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Ephemeris

Watch "The Big Event"

David North


Well, this is it. November is the big month for meteor types, since that's when the Leonids happen. And as everyone knows by now, they were pretty active last year, and are expected to be even better this year in some regards. The Leonids run for more than one day... basically the week surrounding November 17/18. But they do have a sharp peak. The shower is the product of particles from comet Temple-Tuttle, which reached perihelion in 1998. A great concentration of particles exist near the parent comet. In years when the comet is far from the inner solar system, activity remains low. However, for approximately 10 hours centered on the perihelion passage, rates can skyrocket. So, the possibility of a storm exists, and if it's at all clear the night of the 17th, get out there and look, starting about 11 p.m. and going until nearly dawn the next day (you will, hopefully, know when you've had enough). A peak of 5 a.m. is fairly normal. The favored locations calculated to have the best shot are on the other side of the world, basically (Europe and the Middle East) but this kind of guesswork is not all that precise, so there's a good chance of one heck of a show for any location that night. And after last year's fireball storm...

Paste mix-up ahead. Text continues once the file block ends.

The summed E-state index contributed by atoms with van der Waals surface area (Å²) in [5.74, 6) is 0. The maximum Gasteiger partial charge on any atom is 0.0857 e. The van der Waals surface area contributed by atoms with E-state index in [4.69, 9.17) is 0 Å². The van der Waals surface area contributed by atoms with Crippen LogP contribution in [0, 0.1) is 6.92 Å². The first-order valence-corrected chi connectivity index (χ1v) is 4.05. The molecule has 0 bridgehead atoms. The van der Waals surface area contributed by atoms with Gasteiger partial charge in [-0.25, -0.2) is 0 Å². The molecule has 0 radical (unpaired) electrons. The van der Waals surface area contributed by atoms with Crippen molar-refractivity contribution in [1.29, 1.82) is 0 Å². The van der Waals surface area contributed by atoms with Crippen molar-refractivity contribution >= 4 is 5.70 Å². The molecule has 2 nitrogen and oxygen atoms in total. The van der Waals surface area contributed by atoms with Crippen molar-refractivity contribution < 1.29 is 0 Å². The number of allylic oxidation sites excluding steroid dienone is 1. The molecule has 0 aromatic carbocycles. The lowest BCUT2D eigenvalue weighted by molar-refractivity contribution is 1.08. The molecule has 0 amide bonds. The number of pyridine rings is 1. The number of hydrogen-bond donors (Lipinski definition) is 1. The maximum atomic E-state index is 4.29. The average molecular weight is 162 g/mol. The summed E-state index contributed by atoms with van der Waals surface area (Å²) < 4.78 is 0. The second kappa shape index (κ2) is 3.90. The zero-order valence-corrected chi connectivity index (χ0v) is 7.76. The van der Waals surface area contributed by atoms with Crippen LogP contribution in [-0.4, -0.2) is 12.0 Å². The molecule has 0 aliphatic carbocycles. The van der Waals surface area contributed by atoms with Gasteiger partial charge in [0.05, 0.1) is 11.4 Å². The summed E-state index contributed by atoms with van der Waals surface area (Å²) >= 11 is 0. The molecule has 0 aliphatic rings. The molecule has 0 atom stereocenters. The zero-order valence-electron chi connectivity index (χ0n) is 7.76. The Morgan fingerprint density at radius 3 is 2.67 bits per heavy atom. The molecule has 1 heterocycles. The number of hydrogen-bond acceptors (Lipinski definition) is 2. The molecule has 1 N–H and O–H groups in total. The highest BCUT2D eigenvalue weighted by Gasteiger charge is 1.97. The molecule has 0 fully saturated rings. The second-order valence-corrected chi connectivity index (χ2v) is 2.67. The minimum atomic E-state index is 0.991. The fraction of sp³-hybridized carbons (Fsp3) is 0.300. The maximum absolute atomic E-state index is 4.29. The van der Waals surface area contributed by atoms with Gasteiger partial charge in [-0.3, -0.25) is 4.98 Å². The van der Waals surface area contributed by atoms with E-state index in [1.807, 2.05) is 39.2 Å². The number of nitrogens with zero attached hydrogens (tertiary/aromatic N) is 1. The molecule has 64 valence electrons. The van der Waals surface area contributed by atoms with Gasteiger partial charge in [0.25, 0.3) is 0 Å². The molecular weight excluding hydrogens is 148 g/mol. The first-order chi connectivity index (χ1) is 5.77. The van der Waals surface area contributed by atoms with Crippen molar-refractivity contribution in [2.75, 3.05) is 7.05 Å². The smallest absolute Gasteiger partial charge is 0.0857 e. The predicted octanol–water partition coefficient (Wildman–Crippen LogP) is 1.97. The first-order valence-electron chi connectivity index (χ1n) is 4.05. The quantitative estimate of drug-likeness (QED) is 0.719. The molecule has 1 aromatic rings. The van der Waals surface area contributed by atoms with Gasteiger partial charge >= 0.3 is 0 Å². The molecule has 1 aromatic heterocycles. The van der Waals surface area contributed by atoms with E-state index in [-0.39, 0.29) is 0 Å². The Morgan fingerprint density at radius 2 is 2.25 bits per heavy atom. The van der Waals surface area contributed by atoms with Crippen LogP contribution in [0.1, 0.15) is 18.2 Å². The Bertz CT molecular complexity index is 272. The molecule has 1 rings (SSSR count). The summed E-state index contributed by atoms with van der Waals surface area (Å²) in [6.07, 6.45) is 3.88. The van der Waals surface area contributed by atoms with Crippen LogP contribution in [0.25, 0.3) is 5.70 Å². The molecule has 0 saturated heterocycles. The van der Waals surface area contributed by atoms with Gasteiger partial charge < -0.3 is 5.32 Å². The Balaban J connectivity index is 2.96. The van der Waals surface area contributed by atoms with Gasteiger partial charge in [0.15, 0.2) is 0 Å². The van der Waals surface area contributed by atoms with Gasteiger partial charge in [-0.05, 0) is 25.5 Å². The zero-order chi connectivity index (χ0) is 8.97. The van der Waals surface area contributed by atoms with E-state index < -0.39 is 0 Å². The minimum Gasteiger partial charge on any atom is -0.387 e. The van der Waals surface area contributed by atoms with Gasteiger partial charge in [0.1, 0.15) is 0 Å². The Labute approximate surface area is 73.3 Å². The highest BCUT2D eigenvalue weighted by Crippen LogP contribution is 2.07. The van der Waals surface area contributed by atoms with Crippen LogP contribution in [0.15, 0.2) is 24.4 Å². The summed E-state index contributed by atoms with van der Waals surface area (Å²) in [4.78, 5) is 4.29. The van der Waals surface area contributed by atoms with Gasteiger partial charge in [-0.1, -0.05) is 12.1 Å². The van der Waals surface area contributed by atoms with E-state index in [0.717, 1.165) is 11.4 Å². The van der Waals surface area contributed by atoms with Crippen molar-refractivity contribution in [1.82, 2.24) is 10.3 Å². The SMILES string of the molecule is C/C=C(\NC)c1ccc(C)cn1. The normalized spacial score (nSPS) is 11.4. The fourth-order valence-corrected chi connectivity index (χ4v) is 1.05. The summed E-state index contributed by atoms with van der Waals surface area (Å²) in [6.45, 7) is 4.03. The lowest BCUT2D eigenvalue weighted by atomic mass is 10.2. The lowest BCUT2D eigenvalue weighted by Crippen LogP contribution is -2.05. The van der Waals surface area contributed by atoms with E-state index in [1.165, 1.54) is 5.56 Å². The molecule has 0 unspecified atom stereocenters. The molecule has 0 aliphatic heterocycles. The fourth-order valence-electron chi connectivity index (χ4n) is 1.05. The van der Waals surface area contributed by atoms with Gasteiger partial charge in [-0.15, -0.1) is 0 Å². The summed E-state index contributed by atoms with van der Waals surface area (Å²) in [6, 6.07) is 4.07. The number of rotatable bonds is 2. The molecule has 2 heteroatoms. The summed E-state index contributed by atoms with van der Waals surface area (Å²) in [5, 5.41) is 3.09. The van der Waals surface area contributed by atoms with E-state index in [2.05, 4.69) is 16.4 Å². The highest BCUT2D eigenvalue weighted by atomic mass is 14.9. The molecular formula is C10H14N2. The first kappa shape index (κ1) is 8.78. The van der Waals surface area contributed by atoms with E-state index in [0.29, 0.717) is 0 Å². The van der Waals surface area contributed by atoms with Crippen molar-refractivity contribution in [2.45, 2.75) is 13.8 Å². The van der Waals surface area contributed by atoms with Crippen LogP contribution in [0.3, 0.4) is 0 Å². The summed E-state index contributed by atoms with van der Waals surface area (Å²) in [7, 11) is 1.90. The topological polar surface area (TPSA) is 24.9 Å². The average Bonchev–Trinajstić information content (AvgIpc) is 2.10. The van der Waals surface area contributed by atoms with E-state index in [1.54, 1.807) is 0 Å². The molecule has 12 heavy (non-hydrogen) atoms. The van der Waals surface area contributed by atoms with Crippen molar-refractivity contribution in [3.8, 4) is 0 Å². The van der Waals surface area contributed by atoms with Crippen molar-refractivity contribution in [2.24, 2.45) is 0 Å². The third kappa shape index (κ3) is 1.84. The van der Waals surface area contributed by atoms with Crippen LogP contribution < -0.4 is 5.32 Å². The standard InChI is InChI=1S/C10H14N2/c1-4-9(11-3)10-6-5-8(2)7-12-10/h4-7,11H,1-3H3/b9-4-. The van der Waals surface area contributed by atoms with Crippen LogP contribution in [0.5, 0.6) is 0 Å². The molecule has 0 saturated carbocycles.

But the Leonids are not the only shower in November. There are also the twin-spikes of the Taurids (how apt!) There are really two different peaks, though all the meteors are attributed to comet Encke. Generally they are slow and bright, so some of them can be quite spectacular. The first peak is expected the night of November 4/5, and the second the night of 11/12. Both are similar in character.

Leonid Airborne Mission Logo


David North; last updated: October 04, 2007 Prev Next